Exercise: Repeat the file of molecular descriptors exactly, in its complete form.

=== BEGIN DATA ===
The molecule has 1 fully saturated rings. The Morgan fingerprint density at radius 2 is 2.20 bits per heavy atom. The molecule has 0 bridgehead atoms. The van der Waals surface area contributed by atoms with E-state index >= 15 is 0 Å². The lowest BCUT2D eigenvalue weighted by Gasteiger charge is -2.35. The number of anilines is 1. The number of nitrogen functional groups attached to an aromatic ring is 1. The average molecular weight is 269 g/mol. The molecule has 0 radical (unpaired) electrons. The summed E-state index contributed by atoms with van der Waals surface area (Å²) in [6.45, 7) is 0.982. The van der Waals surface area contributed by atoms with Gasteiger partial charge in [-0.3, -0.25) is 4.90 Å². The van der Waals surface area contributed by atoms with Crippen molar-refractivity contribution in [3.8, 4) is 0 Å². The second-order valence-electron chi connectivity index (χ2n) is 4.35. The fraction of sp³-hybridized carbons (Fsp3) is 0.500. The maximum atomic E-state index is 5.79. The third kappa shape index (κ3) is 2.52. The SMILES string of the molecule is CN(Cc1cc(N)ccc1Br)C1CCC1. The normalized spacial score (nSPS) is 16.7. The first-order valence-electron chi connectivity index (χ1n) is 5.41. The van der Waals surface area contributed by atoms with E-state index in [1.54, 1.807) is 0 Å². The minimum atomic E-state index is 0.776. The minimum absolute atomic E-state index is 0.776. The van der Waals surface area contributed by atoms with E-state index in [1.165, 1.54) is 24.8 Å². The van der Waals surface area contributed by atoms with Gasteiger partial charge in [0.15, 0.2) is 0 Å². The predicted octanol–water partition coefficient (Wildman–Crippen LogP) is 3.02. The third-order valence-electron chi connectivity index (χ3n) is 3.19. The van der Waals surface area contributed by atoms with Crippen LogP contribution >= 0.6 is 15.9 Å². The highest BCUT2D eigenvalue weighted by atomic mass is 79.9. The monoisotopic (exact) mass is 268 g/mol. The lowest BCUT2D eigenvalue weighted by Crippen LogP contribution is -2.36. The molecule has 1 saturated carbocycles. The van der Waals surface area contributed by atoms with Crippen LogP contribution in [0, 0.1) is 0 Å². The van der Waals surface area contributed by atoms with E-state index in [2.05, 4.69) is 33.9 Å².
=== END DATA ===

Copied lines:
The molecule has 1 fully saturated rings. The Morgan fingerprint density at radius 2 is 2.20 bits per heavy atom. The molecule has 0 bridgehead atoms. The van der Waals surface area contributed by atoms with E-state index >= 15 is 0 Å². The lowest BCUT2D eigenvalue weighted by Gasteiger charge is -2.35. The number of anilines is 1. The number of nitrogen functional groups attached to an aromatic ring is 1. The average molecular weight is 269 g/mol. The molecule has 0 radical (unpaired) electrons. The summed E-state index contributed by atoms with van der Waals surface area (Å²) in [6.45, 7) is 0.982. The van der Waals surface area contributed by atoms with Gasteiger partial charge in [-0.3, -0.25) is 4.90 Å². The van der Waals surface area contributed by atoms with Crippen molar-refractivity contribution in [3.8, 4) is 0 Å². The second-order valence-electron chi connectivity index (χ2n) is 4.35. The fraction of sp³-hybridized carbons (Fsp3) is 0.500. The maximum atomic E-state index is 5.79. The third kappa shape index (κ3) is 2.52. The SMILES string of the molecule is CN(Cc1cc(N)ccc1Br)C1CCC1. The normalized spacial score (nSPS) is 16.7. The first-order valence-electron chi connectivity index (χ1n) is 5.41. The van der Waals surface area contributed by atoms with E-state index in [1.54, 1.807) is 0 Å². The minimum atomic E-state index is 0.776. The minimum absolute atomic E-state index is 0.776. The van der Waals surface area contributed by atoms with E-state index in [1.165, 1.54) is 24.8 Å². The van der Waals surface area contributed by atoms with Gasteiger partial charge in [0.15, 0.2) is 0 Å². The predicted octanol–water partition coefficient (Wildman–Crippen LogP) is 3.02. The third-order valence-electron chi connectivity index (χ3n) is 3.19. The van der Waals surface area contributed by atoms with Crippen LogP contribution >= 0.6 is 15.9 Å². The highest BCUT2D eigenvalue weighted by atomic mass is 79.9. The monoisotopic (exact) mass is 268 g/mol. The lowest BCUT2D eigenvalue weighted by Crippen LogP contribution is -2.36. The molecule has 1 saturated carbocycles. The van der Waals surface area contributed by atoms with Crippen LogP contribution in [0, 0.1) is 0 Å². The van der Waals surface area contributed by atoms with E-state index in [2.05, 4.69) is 33.9 Å².